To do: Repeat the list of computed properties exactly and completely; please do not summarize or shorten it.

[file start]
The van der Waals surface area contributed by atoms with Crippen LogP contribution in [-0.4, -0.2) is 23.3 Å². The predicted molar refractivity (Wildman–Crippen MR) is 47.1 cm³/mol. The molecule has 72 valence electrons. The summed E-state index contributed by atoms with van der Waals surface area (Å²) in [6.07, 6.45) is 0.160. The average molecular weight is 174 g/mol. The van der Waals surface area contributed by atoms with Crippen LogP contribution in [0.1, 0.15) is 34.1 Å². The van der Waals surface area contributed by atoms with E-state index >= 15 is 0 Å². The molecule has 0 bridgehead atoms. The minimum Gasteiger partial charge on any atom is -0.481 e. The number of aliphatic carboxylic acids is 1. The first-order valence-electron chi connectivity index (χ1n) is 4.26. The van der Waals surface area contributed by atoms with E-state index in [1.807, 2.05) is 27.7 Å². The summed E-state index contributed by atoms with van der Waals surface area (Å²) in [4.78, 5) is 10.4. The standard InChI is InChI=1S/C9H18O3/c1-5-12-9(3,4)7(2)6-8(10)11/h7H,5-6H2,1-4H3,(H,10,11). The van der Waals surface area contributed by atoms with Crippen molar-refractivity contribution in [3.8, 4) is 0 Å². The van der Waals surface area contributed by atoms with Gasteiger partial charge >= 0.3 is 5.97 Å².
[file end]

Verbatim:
The van der Waals surface area contributed by atoms with Crippen LogP contribution in [-0.4, -0.2) is 23.3 Å². The predicted molar refractivity (Wildman–Crippen MR) is 47.1 cm³/mol. The molecule has 72 valence electrons. The summed E-state index contributed by atoms with van der Waals surface area (Å²) in [6.07, 6.45) is 0.160. The average molecular weight is 174 g/mol. The van der Waals surface area contributed by atoms with Crippen LogP contribution in [0.1, 0.15) is 34.1 Å². The van der Waals surface area contributed by atoms with E-state index >= 15 is 0 Å². The molecule has 0 bridgehead atoms. The minimum Gasteiger partial charge on any atom is -0.481 e. The number of aliphatic carboxylic acids is 1. The first-order valence-electron chi connectivity index (χ1n) is 4.26. The van der Waals surface area contributed by atoms with E-state index in [1.807, 2.05) is 27.7 Å². The summed E-state index contributed by atoms with van der Waals surface area (Å²) in [4.78, 5) is 10.4. The standard InChI is InChI=1S/C9H18O3/c1-5-12-9(3,4)7(2)6-8(10)11/h7H,5-6H2,1-4H3,(H,10,11). The van der Waals surface area contributed by atoms with Crippen molar-refractivity contribution in [3.8, 4) is 0 Å². The van der Waals surface area contributed by atoms with Gasteiger partial charge >= 0.3 is 5.97 Å².